Why Private Equity Funds Are Staying Invested for Longer
The article below is from our BRIEFINGS newsletter of 19 August 2021
The private equity industry is turning to continuation funds as a way to hold on to high-performing assets for longer. We sat down with Alexander Mejia, who leads the private equity sponsor secondary market advisory within the Investment Banking Division to discuss the growing popularity of these vehicles.
Alexander, what are continuation funds and how do they work?
Alexander Mejia: Traditional private equity funds are typically set up with fixed 10-year terms; the sponsors’ goal is to acquire businesses, create value and ultimately sell the businesses within that period. But what we’re increasingly seeing is that more sponsors want to hold on to their investments for longer. In some cases, it’s because the investment is performing well—it’s a “trophy asset” within their portfolio and they don’t want to part ways with it. Alternatively, they want to give the business more time and money to develop, which the business may not have had, given the existing fund’s term and capital constraints. At the same time, limited partners (LPs) are increasingly focused on liquidity, especially with sponsors’ longer-dated assets, so there’s a duration mismatch between the sponsors who aren’t ready to sell those assets and the limited partners who want to monetize their investments. Continuation funds are a transaction structure that works to achieve two objectives: First, they allow private equity sponsors to provide their LPs a liquidity option—they can elect to cash out or roll into the new vehicle. Second, the funds extend the duration of their holdings and raise new capital to accelerate M&A or other growth initiatives at the underlying companies. At the end of the day, these transactions should provide a win-win outcome to all parties involved.
Tell us more about why some sponsors want to hold on to their investments for longer.
Alexander Mejia: In many cases, sponsors see additional room for their investments in certain companies to grow. They’ve spent years developing strong relationships with management teams and building high-quality businesses that they often sell prematurely to satisfy existing fund dynamics. Rather than sell outright, they would prefer to continue owning and growing the business. Sponsors further benefit from their ability to retain assets under management through these transactions. Lastly, given the increased competitiveness of the sponsor market, we’re seeing GPs invest alongside other investors in the continuation funds into their “trophy assets,” thereby finding unique ways to deploy new capital and increase their overall exposure to these assets.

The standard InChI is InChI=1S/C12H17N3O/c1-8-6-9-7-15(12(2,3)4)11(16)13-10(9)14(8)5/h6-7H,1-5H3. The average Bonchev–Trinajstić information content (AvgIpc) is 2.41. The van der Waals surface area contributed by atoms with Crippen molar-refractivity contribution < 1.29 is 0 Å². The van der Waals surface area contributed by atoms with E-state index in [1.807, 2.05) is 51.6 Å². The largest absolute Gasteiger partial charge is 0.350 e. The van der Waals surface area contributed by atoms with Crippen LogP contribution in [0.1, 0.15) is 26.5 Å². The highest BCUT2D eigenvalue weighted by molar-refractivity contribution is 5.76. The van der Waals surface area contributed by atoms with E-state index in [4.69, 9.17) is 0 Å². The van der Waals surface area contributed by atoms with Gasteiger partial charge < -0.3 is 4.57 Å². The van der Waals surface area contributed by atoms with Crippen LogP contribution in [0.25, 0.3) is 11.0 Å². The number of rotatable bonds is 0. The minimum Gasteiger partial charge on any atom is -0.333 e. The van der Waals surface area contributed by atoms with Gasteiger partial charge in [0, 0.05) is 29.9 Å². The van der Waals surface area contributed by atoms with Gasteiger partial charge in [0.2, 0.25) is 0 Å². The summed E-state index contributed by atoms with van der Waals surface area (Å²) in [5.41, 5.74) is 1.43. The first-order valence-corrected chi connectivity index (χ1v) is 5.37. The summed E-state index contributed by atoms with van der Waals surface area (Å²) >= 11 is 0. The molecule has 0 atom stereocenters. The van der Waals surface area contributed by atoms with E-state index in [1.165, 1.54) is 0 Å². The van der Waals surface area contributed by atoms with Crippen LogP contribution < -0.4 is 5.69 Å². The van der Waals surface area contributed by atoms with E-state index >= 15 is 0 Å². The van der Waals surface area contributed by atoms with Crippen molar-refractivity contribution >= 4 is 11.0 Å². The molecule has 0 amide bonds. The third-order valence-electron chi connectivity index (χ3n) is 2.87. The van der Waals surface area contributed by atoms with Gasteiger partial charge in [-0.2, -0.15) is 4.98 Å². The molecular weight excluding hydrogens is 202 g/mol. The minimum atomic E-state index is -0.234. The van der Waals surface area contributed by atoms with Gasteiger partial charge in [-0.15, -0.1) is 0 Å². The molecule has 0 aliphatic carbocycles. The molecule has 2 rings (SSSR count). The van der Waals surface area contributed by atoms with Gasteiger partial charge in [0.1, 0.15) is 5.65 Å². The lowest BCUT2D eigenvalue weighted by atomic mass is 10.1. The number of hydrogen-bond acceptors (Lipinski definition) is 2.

How did the pandemic affect sponsors’ interest in continuation funds?
Alexander Mejia: The pandemic has been a big driver of volume, because many of the underlying portfolio companies fell behind in their growth plans and needed more time and capital to get back on track. So sponsors are using continuation funds as a way to ensure they can grow the companies to their full potential. In fact, total transaction volume in continuation funds led by general partners is expected to more than double in 2021 to about $50 billion, up from about $23 billion in 2019. And I wouldn’t be surprised to see that jump another 50% next year. There’s just tremendous momentum behind the supply of these transactions.
Let’s talk about the capital that’s going into these vehicles. What does the landscape look like?
Alexander Mejia: There’s been an explosion of new capital supply into this market driven by both existing secondary market investors raising new capital focused solely on continuation vehicles, as well as new entrants such as family offices and hedge funds who find the risk-adjusted returns of these vehicles particularly attractive. More recently, there has been a wave of activity by some of the world’s biggest asset managers who are now building or buying dedicated secondary platforms with the aim of leveraging existing distribution channels to raise substantial capital focused on the secondary markets. As this market continues to evolve—and I believe that we are still in the early innings—continuation funds could replace a significant portion of sponsor-to-sponsor M&A. As a result, many larger firms are raising capital to find unique ways to access these assets through the secondary market.
And what about the LPs—are they being treated fairly if the sponsors decide to hold onto the assets longer?
Alexander Mejia: LPs are the lifeblood of any sponsor’s franchise so extra consideration is spent ensuring these transactions are designed for and structured with their interests in mind. These transactions provide LPs with optionality—they are presented with the option to liquidate their positions or roll their interest into the new vehicle. In every situation, the sponsor hires an investment bank, such as Goldman Sachs, to run a process and get a fair value for the LPs in that transaction. If there is new dry powder that is invested as part of the continuation fund, existing LPs are also offered the right to participate on a pro rata basis so their holdings aren’t diluted. There is also full symmetry of information in the process so that LPs have everything they need to make an informed election. These are complex transactions with multiple constituents—they require specialization to manage, which is why we have built a dedicated team to focused on this effort. If managed properly, then LPs are treated fairly.